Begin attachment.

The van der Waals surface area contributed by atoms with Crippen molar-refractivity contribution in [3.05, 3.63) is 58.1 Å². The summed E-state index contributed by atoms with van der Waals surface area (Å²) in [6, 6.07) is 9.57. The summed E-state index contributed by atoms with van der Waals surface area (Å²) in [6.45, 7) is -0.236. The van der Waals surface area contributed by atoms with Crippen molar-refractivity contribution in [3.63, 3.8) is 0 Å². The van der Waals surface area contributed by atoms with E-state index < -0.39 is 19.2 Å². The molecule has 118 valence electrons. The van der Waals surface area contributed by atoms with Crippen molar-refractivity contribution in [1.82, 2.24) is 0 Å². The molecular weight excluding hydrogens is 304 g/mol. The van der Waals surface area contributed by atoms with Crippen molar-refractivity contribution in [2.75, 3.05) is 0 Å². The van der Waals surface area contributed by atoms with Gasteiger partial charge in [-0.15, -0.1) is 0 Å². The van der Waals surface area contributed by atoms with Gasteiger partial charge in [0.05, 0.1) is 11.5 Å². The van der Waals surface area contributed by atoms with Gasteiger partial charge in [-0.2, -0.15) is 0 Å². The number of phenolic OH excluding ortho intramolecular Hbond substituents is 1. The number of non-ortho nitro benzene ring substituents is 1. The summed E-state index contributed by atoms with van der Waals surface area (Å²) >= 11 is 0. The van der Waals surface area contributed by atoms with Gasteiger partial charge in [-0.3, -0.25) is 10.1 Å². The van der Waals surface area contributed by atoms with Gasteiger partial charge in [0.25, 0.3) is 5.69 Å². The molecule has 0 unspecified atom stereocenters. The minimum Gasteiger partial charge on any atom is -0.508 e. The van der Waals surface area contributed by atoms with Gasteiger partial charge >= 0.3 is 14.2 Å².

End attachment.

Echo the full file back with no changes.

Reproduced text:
The van der Waals surface area contributed by atoms with Crippen molar-refractivity contribution in [3.05, 3.63) is 58.1 Å². The summed E-state index contributed by atoms with van der Waals surface area (Å²) in [6, 6.07) is 9.57. The summed E-state index contributed by atoms with van der Waals surface area (Å²) in [6.45, 7) is -0.236. The van der Waals surface area contributed by atoms with Crippen molar-refractivity contribution in [3.63, 3.8) is 0 Å². The van der Waals surface area contributed by atoms with E-state index < -0.39 is 19.2 Å². The molecule has 118 valence electrons. The van der Waals surface area contributed by atoms with Crippen molar-refractivity contribution in [1.82, 2.24) is 0 Å². The molecular weight excluding hydrogens is 304 g/mol. The van der Waals surface area contributed by atoms with Crippen molar-refractivity contribution in [2.75, 3.05) is 0 Å². The van der Waals surface area contributed by atoms with Gasteiger partial charge in [-0.15, -0.1) is 0 Å². The van der Waals surface area contributed by atoms with Gasteiger partial charge in [0.05, 0.1) is 11.5 Å². The van der Waals surface area contributed by atoms with Gasteiger partial charge in [-0.2, -0.15) is 0 Å². The number of phenolic OH excluding ortho intramolecular Hbond substituents is 1. The number of non-ortho nitro benzene ring substituents is 1. The summed E-state index contributed by atoms with van der Waals surface area (Å²) >= 11 is 0. The van der Waals surface area contributed by atoms with Gasteiger partial charge in [-0.3, -0.25) is 10.1 Å². The van der Waals surface area contributed by atoms with Gasteiger partial charge in [0.25, 0.3) is 5.69 Å². The molecule has 0 unspecified atom stereocenters. The minimum Gasteiger partial charge on any atom is -0.508 e. The van der Waals surface area contributed by atoms with Gasteiger partial charge >= 0.3 is 14.2 Å².